MIDVALE — When Homer Chandler came home from World War II 69 years ago, he had a souvenir with him, a bayonet he picked up when it was no longer attached to the rifle or the Japanese soldier to whom it once belonged.
That bayonet would fetch quite a price these days on eBay. The problem is, Homer no longer has it. His wife, Helen, threw it out with the trash when their children were getting old enough they could put an eye out with it.
“That was a long time ago,” shrugs Homer, 89, as he reclines on the couch in the comfortable home he shares with Helen. “A lot of life’s happened since then.”
He misses that bayonet about as much as he misses the war it came from.
Homer isn’t cynical. Far from it. But if you’re expecting him to glorify the war he fought in and call himself a hero, you’ve come to the wrong vet.
“Life has too many experiences to dwell on what happened 69 years ago,” he says. “To constantly dwell on Iwo Jima is not part of my life.”
That’s right, Iwo Jima. Of all the brutal battles in World War II, Homer fought in maybe the most brutal of them all: 70,000 invading U.S. troops against 22,000 death-over-surrender Japanese soldiers burrowed in like tentacles on a 5-mile-by-1-mile speck of an island 760 miles south of Tokyo.
How tough was it? Tough enough that the Marines, who accounted for 60,000 of those U.S. troops, called for help. That tough.
Homer was among those who came to the rescue. An infantryman in the U.S. Army, he sailed on a ship from the Pacific island of New Caledonia to Iwo Jima almost exactly 69 years ago today, rushing ashore to relieve a division of exhausted Marines.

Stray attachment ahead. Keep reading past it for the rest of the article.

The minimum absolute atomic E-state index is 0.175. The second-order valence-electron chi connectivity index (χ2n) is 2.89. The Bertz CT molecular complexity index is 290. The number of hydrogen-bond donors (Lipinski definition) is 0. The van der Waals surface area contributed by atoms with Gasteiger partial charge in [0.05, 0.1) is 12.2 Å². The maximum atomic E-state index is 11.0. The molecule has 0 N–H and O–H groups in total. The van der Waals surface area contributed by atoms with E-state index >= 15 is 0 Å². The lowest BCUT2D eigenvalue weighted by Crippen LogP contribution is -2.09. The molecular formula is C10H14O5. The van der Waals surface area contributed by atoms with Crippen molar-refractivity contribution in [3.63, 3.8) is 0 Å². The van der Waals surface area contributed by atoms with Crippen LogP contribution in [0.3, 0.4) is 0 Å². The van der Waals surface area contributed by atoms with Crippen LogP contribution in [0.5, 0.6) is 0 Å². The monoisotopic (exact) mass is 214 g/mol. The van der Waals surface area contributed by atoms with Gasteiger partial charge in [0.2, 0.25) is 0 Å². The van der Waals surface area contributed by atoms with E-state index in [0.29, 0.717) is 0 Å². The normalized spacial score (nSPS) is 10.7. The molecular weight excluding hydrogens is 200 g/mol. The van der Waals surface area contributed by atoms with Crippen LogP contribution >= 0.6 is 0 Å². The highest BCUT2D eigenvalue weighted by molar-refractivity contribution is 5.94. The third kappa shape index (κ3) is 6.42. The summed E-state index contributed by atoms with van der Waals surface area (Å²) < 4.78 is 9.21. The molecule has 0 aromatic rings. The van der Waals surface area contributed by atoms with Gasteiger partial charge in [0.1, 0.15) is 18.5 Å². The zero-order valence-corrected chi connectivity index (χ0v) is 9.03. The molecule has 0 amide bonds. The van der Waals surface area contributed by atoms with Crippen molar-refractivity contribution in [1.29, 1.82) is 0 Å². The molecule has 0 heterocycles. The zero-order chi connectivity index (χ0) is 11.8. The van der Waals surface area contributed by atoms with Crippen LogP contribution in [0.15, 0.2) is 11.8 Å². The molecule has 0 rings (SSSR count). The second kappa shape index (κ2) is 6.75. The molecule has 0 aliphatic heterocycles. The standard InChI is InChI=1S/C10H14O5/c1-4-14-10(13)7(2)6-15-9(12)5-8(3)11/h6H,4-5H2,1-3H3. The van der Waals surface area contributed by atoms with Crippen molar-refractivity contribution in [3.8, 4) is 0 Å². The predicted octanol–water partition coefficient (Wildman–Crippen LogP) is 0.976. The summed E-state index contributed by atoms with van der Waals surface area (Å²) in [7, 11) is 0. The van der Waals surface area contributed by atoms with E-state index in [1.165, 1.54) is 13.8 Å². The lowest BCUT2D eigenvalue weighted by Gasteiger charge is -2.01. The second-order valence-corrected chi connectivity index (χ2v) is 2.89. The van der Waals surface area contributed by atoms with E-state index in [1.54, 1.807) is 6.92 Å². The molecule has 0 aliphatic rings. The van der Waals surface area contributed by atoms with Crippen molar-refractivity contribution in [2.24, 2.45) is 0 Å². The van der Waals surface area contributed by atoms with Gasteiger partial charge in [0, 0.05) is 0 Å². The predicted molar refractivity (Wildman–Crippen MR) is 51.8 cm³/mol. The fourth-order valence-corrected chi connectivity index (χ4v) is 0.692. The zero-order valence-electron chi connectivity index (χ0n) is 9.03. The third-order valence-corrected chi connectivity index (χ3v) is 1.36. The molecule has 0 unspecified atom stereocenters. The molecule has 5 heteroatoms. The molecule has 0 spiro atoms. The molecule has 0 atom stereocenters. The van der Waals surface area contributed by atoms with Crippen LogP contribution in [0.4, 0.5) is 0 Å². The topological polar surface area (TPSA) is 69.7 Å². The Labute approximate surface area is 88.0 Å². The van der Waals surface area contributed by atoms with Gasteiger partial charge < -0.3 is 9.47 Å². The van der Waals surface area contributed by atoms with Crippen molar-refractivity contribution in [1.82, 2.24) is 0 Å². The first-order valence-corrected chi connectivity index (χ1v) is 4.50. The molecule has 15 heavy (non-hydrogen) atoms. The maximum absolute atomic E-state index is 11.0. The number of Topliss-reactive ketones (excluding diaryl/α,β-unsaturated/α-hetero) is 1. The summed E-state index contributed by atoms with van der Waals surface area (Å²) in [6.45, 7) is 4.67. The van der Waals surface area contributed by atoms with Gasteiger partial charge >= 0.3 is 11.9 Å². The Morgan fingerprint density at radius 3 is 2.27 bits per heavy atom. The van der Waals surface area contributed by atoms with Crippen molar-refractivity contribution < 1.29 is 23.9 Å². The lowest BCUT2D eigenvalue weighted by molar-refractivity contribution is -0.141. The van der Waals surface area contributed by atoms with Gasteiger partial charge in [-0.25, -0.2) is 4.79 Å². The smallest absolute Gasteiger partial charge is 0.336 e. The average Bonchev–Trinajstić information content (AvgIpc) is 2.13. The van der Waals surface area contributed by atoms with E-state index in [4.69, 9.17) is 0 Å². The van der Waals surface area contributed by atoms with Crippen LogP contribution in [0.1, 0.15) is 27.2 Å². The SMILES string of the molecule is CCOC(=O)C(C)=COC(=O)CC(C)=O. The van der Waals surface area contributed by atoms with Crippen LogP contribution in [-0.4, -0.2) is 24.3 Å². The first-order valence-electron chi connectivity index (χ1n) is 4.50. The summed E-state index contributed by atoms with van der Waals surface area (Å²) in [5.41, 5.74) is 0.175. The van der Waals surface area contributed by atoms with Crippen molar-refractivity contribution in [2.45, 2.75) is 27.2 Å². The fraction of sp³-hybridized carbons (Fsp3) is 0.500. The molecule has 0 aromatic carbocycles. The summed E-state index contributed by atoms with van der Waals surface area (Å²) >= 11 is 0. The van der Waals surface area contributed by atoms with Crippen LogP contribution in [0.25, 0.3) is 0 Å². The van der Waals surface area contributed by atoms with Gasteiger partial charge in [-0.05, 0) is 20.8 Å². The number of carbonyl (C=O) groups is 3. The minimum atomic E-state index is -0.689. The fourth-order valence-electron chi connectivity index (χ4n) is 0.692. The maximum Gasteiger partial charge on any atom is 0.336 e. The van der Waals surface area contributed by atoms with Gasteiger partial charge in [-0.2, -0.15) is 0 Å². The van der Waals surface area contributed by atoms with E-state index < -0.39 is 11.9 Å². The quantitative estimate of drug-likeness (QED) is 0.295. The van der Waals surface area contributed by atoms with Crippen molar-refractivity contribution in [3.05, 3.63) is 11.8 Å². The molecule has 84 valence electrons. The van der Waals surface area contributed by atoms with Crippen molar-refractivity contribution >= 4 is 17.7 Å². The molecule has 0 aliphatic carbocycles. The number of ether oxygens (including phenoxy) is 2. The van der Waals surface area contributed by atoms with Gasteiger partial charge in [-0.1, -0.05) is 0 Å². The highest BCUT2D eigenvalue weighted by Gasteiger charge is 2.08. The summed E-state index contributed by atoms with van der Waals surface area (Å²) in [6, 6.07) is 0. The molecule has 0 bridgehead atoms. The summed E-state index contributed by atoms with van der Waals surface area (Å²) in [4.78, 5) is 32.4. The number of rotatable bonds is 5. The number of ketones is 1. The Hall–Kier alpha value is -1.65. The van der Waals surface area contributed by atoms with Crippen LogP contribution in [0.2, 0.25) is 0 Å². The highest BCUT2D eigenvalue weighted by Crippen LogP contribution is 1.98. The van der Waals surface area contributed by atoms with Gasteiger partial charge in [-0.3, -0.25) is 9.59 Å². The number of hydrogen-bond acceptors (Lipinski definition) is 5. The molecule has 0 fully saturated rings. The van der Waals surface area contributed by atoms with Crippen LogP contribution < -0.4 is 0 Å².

Homer could go on about that, and about seeing The Flag That Would Become Famous flying from the top of Mount Suribachi when his ship landed, and about serving as rifleman on a three-man team that also included a flame-thrower and machine-gunner to rout the Japanese out of the island’s many caves, and about sleeping half-standing for three straight weeks in a bomb crater that served as his foxhole.
But he doesn’t.
It isn’t that he downplays the importance of winning the battle of Iwo Jima, a triumph that, among other things, created an airstrip where the American planes that delivered the atomic bombs to Japan later that summer could refuel.
It’s just that he came home and moved on.
If the fight was to preserve freedom, why let the war hold you captive?
Six months after Iwo Jima he was on the campus of the University of Utah, getting started on a college career that would eventually result in a master’s degree in public administration. He interrupted his schooling in 1947 to serve an LDS mission in France.
When he returned home to resume his studies, he met Helen at the university, they dated, married and have been inseparable for going on seven decades, raising their family while Homer worked as a city planner all over the West, the last 20 years of his career in Provo.
They’ve built a mountain of memories. On the walls of their home are pictures of their six children, 27 grandchildren and 13 great-grandchildren, mementoes from the places they’ve lived and the senior LDS missions Homer and Helen served in the Ivory Coast and England. But nothing from World War II. Not a single reminder or souvenir.
“I have no bad memories or ill feelings,” Homer says of the war years. “I’ve been able to talk about it my whole life. You don’t forget but neither do you have to live with it. It’s not a driving force in my life. I consider myself as an American who was called to serve, did my job, and came home.”
It goes without saying that he’s declined to return to Iwo Jima for the periodic ceremonies and reunions that are held. He didn’t go for the 40th, 50th and 60th anniversaries, and it’s a safe bet he won’t be there next year for the 70th, either.1 comment on this story
“I’m sorry,” Homer says as we stand on his porch after our interview. “I’m afraid I didn’t give you what you came for. If you don’t want to write about this in the paper, that’s fine.”
Not a chance Homer, not a chance.
Lee Benson's About Utah column runs Mondays.